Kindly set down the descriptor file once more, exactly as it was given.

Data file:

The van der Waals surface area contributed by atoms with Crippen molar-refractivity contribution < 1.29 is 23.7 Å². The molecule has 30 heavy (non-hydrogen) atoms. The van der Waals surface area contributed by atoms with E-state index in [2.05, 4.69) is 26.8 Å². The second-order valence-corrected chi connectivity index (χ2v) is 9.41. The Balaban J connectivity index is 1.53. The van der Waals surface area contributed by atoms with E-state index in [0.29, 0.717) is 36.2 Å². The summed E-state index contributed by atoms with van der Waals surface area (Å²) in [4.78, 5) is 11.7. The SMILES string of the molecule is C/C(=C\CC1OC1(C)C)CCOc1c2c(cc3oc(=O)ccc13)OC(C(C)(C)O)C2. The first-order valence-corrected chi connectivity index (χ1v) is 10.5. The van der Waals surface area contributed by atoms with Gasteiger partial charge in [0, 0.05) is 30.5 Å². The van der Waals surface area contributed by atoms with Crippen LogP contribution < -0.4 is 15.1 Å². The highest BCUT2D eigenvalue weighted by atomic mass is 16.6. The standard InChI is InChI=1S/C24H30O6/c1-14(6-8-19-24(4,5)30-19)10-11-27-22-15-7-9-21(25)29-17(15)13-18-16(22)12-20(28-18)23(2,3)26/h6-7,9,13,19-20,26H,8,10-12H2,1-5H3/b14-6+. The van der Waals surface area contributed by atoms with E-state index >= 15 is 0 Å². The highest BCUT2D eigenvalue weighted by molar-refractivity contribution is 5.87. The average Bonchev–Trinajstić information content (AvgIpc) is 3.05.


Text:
The van der Waals surface area contributed by atoms with Crippen molar-refractivity contribution < 1.29 is 23.7 Å². The molecule has 30 heavy (non-hydrogen) atoms. The van der Waals surface area contributed by atoms with E-state index in [2.05, 4.69) is 26.8 Å². The second-order valence-corrected chi connectivity index (χ2v) is 9.41. The Balaban J connectivity index is 1.53. The van der Waals surface area contributed by atoms with E-state index in [0.29, 0.717) is 36.2 Å². The summed E-state index contributed by atoms with van der Waals surface area (Å²) in [4.78, 5) is 11.7. The SMILES string of the molecule is C/C(=C\CC1OC1(C)C)CCOc1c2c(cc3oc(=O)ccc13)OC(C(C)(C)O)C2. The first-order valence-corrected chi connectivity index (χ1v) is 10.5. The van der Waals surface area contributed by atoms with Gasteiger partial charge in [0, 0.05) is 30.5 Å². The van der Waals surface area contributed by atoms with Crippen LogP contribution < -0.4 is 15.1 Å². The highest BCUT2D eigenvalue weighted by atomic mass is 16.6. The standard InChI is InChI=1S/C24H30O6/c1-14(6-8-19-24(4,5)30-19)10-11-27-22-15-7-9-21(25)29-17(15)13-18-16(22)12-20(28-18)23(2,3)26/h6-7,9,13,19-20,26H,8,10-12H2,1-5H3/b14-6+. The van der Waals surface area contributed by atoms with E-state index >= 15 is 0 Å². The highest BCUT2D eigenvalue weighted by molar-refractivity contribution is 5.87. The average Bonchev–Trinajstić information content (AvgIpc) is 3.05.